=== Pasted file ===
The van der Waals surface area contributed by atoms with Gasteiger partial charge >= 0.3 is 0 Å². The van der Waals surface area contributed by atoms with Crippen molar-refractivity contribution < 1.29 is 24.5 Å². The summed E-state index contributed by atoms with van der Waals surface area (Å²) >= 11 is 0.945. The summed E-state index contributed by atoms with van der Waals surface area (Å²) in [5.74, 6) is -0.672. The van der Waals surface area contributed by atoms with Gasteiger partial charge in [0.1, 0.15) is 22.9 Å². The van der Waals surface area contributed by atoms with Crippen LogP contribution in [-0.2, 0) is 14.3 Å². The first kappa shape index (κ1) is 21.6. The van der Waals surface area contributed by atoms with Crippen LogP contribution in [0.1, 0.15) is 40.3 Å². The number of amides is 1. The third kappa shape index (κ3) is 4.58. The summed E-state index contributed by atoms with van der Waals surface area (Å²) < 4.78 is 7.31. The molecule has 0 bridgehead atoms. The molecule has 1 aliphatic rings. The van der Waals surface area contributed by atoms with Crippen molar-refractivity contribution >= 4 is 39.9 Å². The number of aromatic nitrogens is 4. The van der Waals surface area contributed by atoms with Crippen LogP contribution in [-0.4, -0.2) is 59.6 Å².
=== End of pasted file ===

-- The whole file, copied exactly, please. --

The van der Waals surface area contributed by atoms with Gasteiger partial charge >= 0.3 is 0 Å². The van der Waals surface area contributed by atoms with Crippen molar-refractivity contribution < 1.29 is 24.5 Å². The summed E-state index contributed by atoms with van der Waals surface area (Å²) >= 11 is 0.945. The summed E-state index contributed by atoms with van der Waals surface area (Å²) in [5.74, 6) is -0.672. The van der Waals surface area contributed by atoms with Gasteiger partial charge in [0.1, 0.15) is 22.9 Å². The van der Waals surface area contributed by atoms with Crippen LogP contribution in [-0.2, 0) is 14.3 Å². The first kappa shape index (κ1) is 21.6. The van der Waals surface area contributed by atoms with Crippen LogP contribution in [0.1, 0.15) is 40.3 Å². The number of amides is 1. The third kappa shape index (κ3) is 4.58. The summed E-state index contributed by atoms with van der Waals surface area (Å²) < 4.78 is 7.31. The molecule has 0 bridgehead atoms. The molecule has 1 aliphatic rings. The van der Waals surface area contributed by atoms with Crippen molar-refractivity contribution >= 4 is 39.9 Å². The number of aromatic nitrogens is 4. The van der Waals surface area contributed by atoms with Crippen LogP contribution in [-0.4, -0.2) is 59.6 Å².